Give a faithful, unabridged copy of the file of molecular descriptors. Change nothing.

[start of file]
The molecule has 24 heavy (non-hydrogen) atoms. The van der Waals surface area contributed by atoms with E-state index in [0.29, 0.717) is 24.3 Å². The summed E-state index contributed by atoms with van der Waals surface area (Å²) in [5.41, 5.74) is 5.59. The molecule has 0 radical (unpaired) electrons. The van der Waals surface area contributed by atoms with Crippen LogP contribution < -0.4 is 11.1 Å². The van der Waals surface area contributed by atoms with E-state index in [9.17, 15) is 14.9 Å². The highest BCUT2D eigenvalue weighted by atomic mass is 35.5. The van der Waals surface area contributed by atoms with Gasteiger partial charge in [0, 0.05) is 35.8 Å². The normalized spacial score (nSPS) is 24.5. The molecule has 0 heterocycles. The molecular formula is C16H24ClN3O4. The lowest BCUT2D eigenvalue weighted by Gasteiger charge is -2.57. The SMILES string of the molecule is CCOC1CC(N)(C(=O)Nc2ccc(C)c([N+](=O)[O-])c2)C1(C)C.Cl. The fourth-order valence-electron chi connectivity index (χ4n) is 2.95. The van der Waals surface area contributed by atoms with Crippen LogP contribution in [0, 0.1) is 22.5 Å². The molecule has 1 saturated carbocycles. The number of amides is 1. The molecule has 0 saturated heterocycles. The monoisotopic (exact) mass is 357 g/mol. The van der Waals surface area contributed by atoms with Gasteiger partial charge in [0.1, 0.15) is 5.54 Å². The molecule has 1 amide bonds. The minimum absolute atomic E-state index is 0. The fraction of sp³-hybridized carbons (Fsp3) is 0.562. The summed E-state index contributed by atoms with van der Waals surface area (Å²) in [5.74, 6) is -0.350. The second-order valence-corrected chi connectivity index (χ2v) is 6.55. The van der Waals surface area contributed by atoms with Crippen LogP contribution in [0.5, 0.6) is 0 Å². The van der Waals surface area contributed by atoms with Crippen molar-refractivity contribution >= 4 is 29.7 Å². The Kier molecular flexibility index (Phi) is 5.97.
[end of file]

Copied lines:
The molecule has 24 heavy (non-hydrogen) atoms. The van der Waals surface area contributed by atoms with E-state index in [0.29, 0.717) is 24.3 Å². The summed E-state index contributed by atoms with van der Waals surface area (Å²) in [5.41, 5.74) is 5.59. The molecule has 0 radical (unpaired) electrons. The van der Waals surface area contributed by atoms with Crippen LogP contribution < -0.4 is 11.1 Å². The van der Waals surface area contributed by atoms with E-state index in [9.17, 15) is 14.9 Å². The highest BCUT2D eigenvalue weighted by atomic mass is 35.5. The van der Waals surface area contributed by atoms with Gasteiger partial charge in [0, 0.05) is 35.8 Å². The normalized spacial score (nSPS) is 24.5. The molecule has 0 heterocycles. The molecular formula is C16H24ClN3O4. The lowest BCUT2D eigenvalue weighted by Gasteiger charge is -2.57. The SMILES string of the molecule is CCOC1CC(N)(C(=O)Nc2ccc(C)c([N+](=O)[O-])c2)C1(C)C.Cl. The fourth-order valence-electron chi connectivity index (χ4n) is 2.95. The van der Waals surface area contributed by atoms with Crippen LogP contribution in [0, 0.1) is 22.5 Å². The molecule has 1 saturated carbocycles. The number of amides is 1. The molecule has 0 saturated heterocycles. The monoisotopic (exact) mass is 357 g/mol. The van der Waals surface area contributed by atoms with Gasteiger partial charge in [0.1, 0.15) is 5.54 Å². The molecule has 1 amide bonds. The minimum absolute atomic E-state index is 0. The fraction of sp³-hybridized carbons (Fsp3) is 0.562. The summed E-state index contributed by atoms with van der Waals surface area (Å²) in [5.74, 6) is -0.350. The second-order valence-corrected chi connectivity index (χ2v) is 6.55. The van der Waals surface area contributed by atoms with Crippen LogP contribution in [0.5, 0.6) is 0 Å². The van der Waals surface area contributed by atoms with Crippen molar-refractivity contribution >= 4 is 29.7 Å². The Kier molecular flexibility index (Phi) is 5.97.